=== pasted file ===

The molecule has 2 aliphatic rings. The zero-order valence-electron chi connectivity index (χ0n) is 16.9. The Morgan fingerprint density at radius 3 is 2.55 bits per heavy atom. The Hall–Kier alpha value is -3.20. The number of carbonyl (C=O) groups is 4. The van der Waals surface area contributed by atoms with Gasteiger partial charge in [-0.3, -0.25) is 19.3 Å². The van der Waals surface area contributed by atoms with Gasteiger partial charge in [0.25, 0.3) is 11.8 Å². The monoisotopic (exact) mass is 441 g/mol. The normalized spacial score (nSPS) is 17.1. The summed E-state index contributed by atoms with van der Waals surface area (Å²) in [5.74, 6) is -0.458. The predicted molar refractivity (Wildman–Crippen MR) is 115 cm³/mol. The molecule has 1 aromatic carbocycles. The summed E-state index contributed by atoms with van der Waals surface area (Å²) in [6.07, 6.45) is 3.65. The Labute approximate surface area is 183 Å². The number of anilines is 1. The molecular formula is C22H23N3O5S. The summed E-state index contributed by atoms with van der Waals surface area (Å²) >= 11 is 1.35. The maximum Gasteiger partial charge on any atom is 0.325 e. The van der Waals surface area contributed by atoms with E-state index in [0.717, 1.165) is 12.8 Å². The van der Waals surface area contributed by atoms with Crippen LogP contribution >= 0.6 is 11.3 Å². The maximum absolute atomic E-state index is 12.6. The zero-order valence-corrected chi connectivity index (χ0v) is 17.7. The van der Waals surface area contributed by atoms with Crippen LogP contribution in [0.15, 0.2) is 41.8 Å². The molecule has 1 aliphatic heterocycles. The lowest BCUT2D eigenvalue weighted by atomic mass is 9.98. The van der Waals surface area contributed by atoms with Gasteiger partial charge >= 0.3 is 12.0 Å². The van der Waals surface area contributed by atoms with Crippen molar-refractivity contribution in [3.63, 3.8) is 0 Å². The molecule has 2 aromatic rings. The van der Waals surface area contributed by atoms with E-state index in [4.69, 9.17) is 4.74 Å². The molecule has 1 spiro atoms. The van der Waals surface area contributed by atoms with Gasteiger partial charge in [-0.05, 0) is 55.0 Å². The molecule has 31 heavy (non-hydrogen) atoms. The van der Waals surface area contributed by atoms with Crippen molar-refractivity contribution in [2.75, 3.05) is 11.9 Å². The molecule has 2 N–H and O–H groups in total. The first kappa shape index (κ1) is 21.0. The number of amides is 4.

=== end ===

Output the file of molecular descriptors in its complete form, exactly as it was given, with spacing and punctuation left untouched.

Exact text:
The molecule has 2 aliphatic rings. The zero-order valence-electron chi connectivity index (χ0n) is 16.9. The Morgan fingerprint density at radius 3 is 2.55 bits per heavy atom. The Hall–Kier alpha value is -3.20. The number of carbonyl (C=O) groups is 4. The van der Waals surface area contributed by atoms with Gasteiger partial charge in [-0.3, -0.25) is 19.3 Å². The van der Waals surface area contributed by atoms with Gasteiger partial charge in [0.25, 0.3) is 11.8 Å². The monoisotopic (exact) mass is 441 g/mol. The normalized spacial score (nSPS) is 17.1. The summed E-state index contributed by atoms with van der Waals surface area (Å²) in [5.74, 6) is -0.458. The predicted molar refractivity (Wildman–Crippen MR) is 115 cm³/mol. The molecule has 1 aromatic carbocycles. The summed E-state index contributed by atoms with van der Waals surface area (Å²) in [6.07, 6.45) is 3.65. The Labute approximate surface area is 183 Å². The number of anilines is 1. The molecular formula is C22H23N3O5S. The summed E-state index contributed by atoms with van der Waals surface area (Å²) >= 11 is 1.35. The maximum Gasteiger partial charge on any atom is 0.325 e. The van der Waals surface area contributed by atoms with E-state index in [0.717, 1.165) is 12.8 Å². The van der Waals surface area contributed by atoms with Crippen LogP contribution >= 0.6 is 11.3 Å². The maximum absolute atomic E-state index is 12.6. The zero-order valence-corrected chi connectivity index (χ0v) is 17.7. The van der Waals surface area contributed by atoms with Crippen LogP contribution in [0.15, 0.2) is 41.8 Å². The molecule has 1 aliphatic heterocycles. The lowest BCUT2D eigenvalue weighted by atomic mass is 9.98. The van der Waals surface area contributed by atoms with Gasteiger partial charge >= 0.3 is 12.0 Å². The van der Waals surface area contributed by atoms with Crippen molar-refractivity contribution in [3.63, 3.8) is 0 Å². The molecule has 2 aromatic rings. The van der Waals surface area contributed by atoms with E-state index in [4.69, 9.17) is 4.74 Å². The molecule has 1 spiro atoms. The van der Waals surface area contributed by atoms with Gasteiger partial charge in [-0.05, 0) is 55.0 Å². The molecule has 31 heavy (non-hydrogen) atoms. The van der Waals surface area contributed by atoms with Crippen molar-refractivity contribution in [2.75, 3.05) is 11.9 Å². The molecule has 2 N–H and O–H groups in total. The first kappa shape index (κ1) is 21.0. The number of amides is 4.